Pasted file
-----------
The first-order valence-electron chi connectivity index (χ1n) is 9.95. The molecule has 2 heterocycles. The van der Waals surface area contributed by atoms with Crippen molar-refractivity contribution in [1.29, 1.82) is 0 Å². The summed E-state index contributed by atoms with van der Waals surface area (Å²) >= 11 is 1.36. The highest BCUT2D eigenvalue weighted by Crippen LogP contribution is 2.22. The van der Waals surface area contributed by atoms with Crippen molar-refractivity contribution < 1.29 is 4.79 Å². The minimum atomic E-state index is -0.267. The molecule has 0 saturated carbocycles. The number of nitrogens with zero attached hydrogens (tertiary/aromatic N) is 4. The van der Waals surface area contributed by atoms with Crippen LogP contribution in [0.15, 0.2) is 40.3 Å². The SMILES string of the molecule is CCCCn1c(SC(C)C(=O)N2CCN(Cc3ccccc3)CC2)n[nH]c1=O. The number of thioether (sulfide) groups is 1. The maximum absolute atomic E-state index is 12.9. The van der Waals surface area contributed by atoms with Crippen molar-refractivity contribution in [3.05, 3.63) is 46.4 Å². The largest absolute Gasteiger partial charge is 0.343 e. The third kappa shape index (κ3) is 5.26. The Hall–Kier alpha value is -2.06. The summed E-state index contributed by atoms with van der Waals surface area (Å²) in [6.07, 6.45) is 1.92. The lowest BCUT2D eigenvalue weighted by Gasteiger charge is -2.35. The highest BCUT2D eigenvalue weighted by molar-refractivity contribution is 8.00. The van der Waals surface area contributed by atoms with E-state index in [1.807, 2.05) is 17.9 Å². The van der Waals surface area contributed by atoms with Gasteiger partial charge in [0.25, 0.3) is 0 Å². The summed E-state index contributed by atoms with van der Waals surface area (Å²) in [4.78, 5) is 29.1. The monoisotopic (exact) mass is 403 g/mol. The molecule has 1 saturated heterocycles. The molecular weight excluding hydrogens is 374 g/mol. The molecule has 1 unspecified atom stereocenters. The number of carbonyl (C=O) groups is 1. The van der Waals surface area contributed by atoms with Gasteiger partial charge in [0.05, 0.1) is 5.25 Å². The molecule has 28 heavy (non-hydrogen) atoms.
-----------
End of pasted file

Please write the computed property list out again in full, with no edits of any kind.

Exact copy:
The first-order valence-electron chi connectivity index (χ1n) is 9.95. The molecule has 2 heterocycles. The van der Waals surface area contributed by atoms with Crippen molar-refractivity contribution in [1.29, 1.82) is 0 Å². The summed E-state index contributed by atoms with van der Waals surface area (Å²) >= 11 is 1.36. The highest BCUT2D eigenvalue weighted by Crippen LogP contribution is 2.22. The van der Waals surface area contributed by atoms with Crippen molar-refractivity contribution < 1.29 is 4.79 Å². The minimum atomic E-state index is -0.267. The molecule has 0 saturated carbocycles. The number of nitrogens with zero attached hydrogens (tertiary/aromatic N) is 4. The van der Waals surface area contributed by atoms with Crippen LogP contribution in [0.15, 0.2) is 40.3 Å². The SMILES string of the molecule is CCCCn1c(SC(C)C(=O)N2CCN(Cc3ccccc3)CC2)n[nH]c1=O. The number of thioether (sulfide) groups is 1. The maximum absolute atomic E-state index is 12.9. The van der Waals surface area contributed by atoms with Crippen molar-refractivity contribution in [3.05, 3.63) is 46.4 Å². The largest absolute Gasteiger partial charge is 0.343 e. The third kappa shape index (κ3) is 5.26. The Hall–Kier alpha value is -2.06. The summed E-state index contributed by atoms with van der Waals surface area (Å²) in [6.07, 6.45) is 1.92. The lowest BCUT2D eigenvalue weighted by Gasteiger charge is -2.35. The highest BCUT2D eigenvalue weighted by molar-refractivity contribution is 8.00. The van der Waals surface area contributed by atoms with E-state index in [1.807, 2.05) is 17.9 Å². The van der Waals surface area contributed by atoms with Gasteiger partial charge in [0.25, 0.3) is 0 Å². The summed E-state index contributed by atoms with van der Waals surface area (Å²) in [4.78, 5) is 29.1. The monoisotopic (exact) mass is 403 g/mol. The molecule has 1 saturated heterocycles. The molecular weight excluding hydrogens is 374 g/mol. The molecule has 1 unspecified atom stereocenters. The number of carbonyl (C=O) groups is 1. The van der Waals surface area contributed by atoms with Gasteiger partial charge in [0.05, 0.1) is 5.25 Å². The molecule has 28 heavy (non-hydrogen) atoms.